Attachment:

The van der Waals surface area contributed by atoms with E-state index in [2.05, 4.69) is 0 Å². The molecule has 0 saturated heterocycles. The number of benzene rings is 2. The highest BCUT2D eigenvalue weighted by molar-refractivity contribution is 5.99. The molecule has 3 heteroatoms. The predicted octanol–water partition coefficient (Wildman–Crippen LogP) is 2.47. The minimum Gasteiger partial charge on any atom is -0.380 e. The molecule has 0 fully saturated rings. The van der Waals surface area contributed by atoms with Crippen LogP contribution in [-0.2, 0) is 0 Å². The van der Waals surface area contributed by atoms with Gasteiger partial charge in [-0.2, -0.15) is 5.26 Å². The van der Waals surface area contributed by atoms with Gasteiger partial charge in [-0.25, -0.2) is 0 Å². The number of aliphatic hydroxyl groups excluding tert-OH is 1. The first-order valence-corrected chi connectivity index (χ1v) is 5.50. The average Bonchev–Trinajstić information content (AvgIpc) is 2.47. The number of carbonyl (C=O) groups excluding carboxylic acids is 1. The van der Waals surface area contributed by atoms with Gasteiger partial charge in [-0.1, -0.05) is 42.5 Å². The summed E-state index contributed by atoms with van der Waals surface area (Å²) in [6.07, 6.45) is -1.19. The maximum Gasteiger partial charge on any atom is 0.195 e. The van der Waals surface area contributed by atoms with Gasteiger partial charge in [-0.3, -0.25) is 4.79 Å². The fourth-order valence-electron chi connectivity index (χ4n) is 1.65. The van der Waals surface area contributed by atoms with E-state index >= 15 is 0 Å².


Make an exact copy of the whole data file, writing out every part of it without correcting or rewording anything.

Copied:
The van der Waals surface area contributed by atoms with E-state index in [2.05, 4.69) is 0 Å². The molecule has 0 saturated heterocycles. The number of benzene rings is 2. The highest BCUT2D eigenvalue weighted by molar-refractivity contribution is 5.99. The molecule has 3 heteroatoms. The predicted octanol–water partition coefficient (Wildman–Crippen LogP) is 2.47. The minimum Gasteiger partial charge on any atom is -0.380 e. The molecule has 0 fully saturated rings. The van der Waals surface area contributed by atoms with Crippen LogP contribution in [-0.2, 0) is 0 Å². The van der Waals surface area contributed by atoms with Gasteiger partial charge in [-0.2, -0.15) is 5.26 Å². The van der Waals surface area contributed by atoms with Gasteiger partial charge in [-0.25, -0.2) is 0 Å². The number of aliphatic hydroxyl groups excluding tert-OH is 1. The first-order valence-corrected chi connectivity index (χ1v) is 5.50. The average Bonchev–Trinajstić information content (AvgIpc) is 2.47. The number of carbonyl (C=O) groups excluding carboxylic acids is 1. The van der Waals surface area contributed by atoms with Gasteiger partial charge in [-0.1, -0.05) is 42.5 Å². The summed E-state index contributed by atoms with van der Waals surface area (Å²) in [6.07, 6.45) is -1.19. The maximum Gasteiger partial charge on any atom is 0.195 e. The van der Waals surface area contributed by atoms with Gasteiger partial charge in [-0.3, -0.25) is 4.79 Å². The fourth-order valence-electron chi connectivity index (χ4n) is 1.65. The van der Waals surface area contributed by atoms with E-state index >= 15 is 0 Å².